Preventative Dentistry

What Is Preventive Dentistry?

Preventive dentistry is the practice of caring for one’s teeth to keep them healthy. This helps to avoid cavities, gum disease, enamel wear, and more.

There are many forms of preventive dentistry, such as daily brushing and regular dental cleanings. These practices are designed to ensure that teeth are clean, strong, and white. Children should be taught proper oral hygiene at an early age.

The most important part of preventive dentistry is to brush teeth daily with fluoride toothpaste approved by the Canadian Dental Association (CDA). Most people should replace their toothbrushes three to four times a year or as the bristles start to fray.

Daily flossing is also recommended. Flossing helps to clean out the tight spaces between the teeth. People with braces may need to use floss threaders to get between the metal brackets.

Regular dental cleanings and exams allow dentists to identify problems and take care of them right away.

People should see their dentists at least once a year for an exam to check for any problems in the teeth or gums.

Eating a balanced diet also helps to protect the teeth by providing them with the nutrients they need.

What Does Preventive Dentistry Do?

Preventive dentistry prevents people from developing dental problems later on. Cavities, gingivitis, enamel loss, and periodontitis can all be avoided or mitigated with proper dental care.

Who Benefits from Preventive Dentistry?

Everyone benefits from preventive dentistry. Children in particular benefit because it allows their newly developing adult teeth to come in strong and healthy. Aging adults benefit from preventive dentistry because it helps them to keep their real teeth.

Oral health is connected to body health as a whole. This is because the mouth is a breeding ground for harmful bacteria. Maintaining a clean mouth benefits overall health.

What Are the Benefits of Preventive Dentistry?

With good dental hygiene, patients greatly reduce their risk of getting cavities, gingivitis, periodontitis, and other dental problems. This, in turn, can reduce the risk of secondary problems caused by poor oral health.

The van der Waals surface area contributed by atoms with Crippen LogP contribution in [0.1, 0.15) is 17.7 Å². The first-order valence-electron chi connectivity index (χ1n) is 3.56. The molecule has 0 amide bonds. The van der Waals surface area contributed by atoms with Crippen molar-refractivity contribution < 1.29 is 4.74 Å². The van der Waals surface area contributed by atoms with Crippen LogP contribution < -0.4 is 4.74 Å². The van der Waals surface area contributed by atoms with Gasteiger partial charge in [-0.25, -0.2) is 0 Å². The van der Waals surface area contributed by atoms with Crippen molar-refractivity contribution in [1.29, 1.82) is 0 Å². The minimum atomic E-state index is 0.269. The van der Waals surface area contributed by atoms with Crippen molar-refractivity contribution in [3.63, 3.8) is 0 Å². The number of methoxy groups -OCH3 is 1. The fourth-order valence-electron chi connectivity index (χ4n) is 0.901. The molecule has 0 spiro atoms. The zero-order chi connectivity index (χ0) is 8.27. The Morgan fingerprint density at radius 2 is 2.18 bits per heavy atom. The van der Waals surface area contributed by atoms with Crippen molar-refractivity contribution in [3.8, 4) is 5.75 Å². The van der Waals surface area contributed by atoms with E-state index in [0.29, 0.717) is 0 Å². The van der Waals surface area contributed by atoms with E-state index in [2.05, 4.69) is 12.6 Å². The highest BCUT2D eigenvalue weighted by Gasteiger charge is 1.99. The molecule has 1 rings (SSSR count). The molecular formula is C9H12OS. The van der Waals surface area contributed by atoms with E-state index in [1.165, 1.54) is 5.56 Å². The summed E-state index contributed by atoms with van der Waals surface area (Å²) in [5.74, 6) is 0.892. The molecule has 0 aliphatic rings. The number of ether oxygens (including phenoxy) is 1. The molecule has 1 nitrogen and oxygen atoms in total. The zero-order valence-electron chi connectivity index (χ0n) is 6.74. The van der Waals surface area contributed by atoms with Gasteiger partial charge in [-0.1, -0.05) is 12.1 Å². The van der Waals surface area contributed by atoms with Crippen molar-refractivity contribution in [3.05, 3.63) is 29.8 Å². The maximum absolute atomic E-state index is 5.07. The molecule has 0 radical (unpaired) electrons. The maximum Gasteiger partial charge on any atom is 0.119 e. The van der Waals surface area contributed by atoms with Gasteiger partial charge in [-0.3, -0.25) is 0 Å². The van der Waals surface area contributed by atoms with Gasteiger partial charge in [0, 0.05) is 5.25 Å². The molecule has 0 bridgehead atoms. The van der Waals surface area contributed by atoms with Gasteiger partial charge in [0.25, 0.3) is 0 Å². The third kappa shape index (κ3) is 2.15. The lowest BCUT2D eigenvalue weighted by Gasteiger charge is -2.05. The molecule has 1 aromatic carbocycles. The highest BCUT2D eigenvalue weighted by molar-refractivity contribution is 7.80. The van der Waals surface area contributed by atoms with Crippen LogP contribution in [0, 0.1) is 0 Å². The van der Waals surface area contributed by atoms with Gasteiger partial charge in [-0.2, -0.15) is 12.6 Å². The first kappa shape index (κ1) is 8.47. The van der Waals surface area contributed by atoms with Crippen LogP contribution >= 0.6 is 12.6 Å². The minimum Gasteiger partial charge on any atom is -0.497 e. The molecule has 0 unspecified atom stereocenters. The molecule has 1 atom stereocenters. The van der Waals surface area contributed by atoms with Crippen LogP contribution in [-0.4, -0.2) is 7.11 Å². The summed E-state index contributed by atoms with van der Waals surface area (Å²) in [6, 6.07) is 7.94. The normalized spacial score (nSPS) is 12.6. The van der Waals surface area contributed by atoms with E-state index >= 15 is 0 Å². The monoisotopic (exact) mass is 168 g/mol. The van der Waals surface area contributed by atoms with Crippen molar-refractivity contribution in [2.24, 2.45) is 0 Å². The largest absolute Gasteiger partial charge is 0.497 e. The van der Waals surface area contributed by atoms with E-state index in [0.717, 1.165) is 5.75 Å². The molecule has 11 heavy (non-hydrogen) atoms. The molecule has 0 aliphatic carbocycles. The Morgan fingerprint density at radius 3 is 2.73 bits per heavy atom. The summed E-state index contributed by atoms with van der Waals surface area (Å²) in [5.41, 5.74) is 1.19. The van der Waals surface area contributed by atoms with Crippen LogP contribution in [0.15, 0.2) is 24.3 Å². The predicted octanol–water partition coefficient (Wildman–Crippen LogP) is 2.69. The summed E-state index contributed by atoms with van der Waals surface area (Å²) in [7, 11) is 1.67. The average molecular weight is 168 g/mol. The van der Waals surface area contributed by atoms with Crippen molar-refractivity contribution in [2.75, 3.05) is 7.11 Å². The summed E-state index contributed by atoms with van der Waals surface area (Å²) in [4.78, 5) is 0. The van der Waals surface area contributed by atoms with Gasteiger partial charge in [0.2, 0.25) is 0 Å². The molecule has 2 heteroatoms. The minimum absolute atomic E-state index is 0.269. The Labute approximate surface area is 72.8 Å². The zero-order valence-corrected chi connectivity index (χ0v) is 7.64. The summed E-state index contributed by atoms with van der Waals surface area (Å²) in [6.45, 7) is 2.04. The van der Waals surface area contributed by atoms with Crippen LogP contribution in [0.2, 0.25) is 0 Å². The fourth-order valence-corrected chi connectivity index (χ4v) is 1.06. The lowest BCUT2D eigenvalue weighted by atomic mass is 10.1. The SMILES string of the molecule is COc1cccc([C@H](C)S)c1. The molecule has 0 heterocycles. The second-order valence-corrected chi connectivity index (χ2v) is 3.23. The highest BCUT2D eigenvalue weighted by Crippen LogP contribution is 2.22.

The dental exam

An examination by a dentist plays a key role in maintaining good oral health. Dentists are the doctor of the mouth. The health of the mouth is linked to the body. Your dentist is trained to identify early signs of disease in the mouth that could relate to other health issues such as diabetes. The dental exam also plays a significant role in the early detection of oral cancer.

Regular dental Exams
It is important to have regular examinations, even if you are not experiencing any pain. Many dental conditions will not show symptoms or cause pain in the early stages. By the time you are experiencing pain or swelling, the disease has already progressed. Through regular dental exams, your dentist can:

  • Identify changes in your mouth
  • Diagnose and address minor issues before they become larger problems
  • Guide you on ways to prevent dental disease

Answer any questions and concerns you may have about your dental health

Treat any condition that may arise, or refer you to the necessary dental specialist

Catching small problems early can provide you with more treatment options and lead to better health outcomes.

Frequency of exams

The frequency of your dental exams will depend on your unique dental health care needs. It is recommended that you visit the dentist at least once per year. Your dentist may recommend that you attend more frequently based on your current oral and/or general health or other lifestyle factors.

Dental disease cannot be reversed but it can be prevented. The cost of a recall exam as a preventive health measure against dental disease is far less than treatment.

  • Examination of diagnostic x-rays (radiographs): Essential for detection of decay, tumors, cysts, and bone loss. X-rays also help determine tooth and root positions.
  • Oral cancer screening: Check the face, neck, lips, tongue, throat, tissues, and gums for any signs of oral cancer.
  • Gum disease evaluation: Check the gums and bone around the teeth for any signs of periodontal disease.
  • Examination of tooth decay: All tooth surfaces will be checked for decay with special dental instruments.
  • Examination of existing restorations: Check current fillings, crowns, etc.


There are many important reasons why your dentist may recommend you have an X-ray, or an updated X-ray, taken as part of your examination.
X-rays help your dentist see all that is going on in your mouth. Things that can’t be seen with the naked eye, such as:

  • Early stages of decay
  • Infections in the bone
  • Decay below the gum line
  • Loss of bone due to gum disease or
  • The formation of baby teeth in children, can be captured through an X-ray.

By catching these issues early your dentist can treat the problem and reduce the likelihood of you needing more complex and costly treatment later.

Frequency of X-rays

How often you get an X-ray depends on you. Each patient is assessed on a case-by-case basis. Your dentist will consider a number of factors such as your current oral and general health, age, risk for disease as well as any findings from your dental exam.
For children, further consideration will be given to their dental development. As a result more frequent X-rays may be recommended.
If you are pregnant, let your dentist know. X-rays can safely be taken during pregnancy and may be recommended to diagnose and treat a dental issue.

Safety measures

Dental X-rays produce a low level of radiation exposure, they are safe, and the benefits of having an X-ray to diagnose the early signs of disease must be considered.
Dental X-rays are taken on a case-by-case basis and every effort is taken to adhere to the ALARA principle – As Low As Reasonably Achievable – to minimize exposure for both patients and dental staff. Dentists and dental teams must adhere to strict regulations related to X-ray equipment and the delivery of X-rays.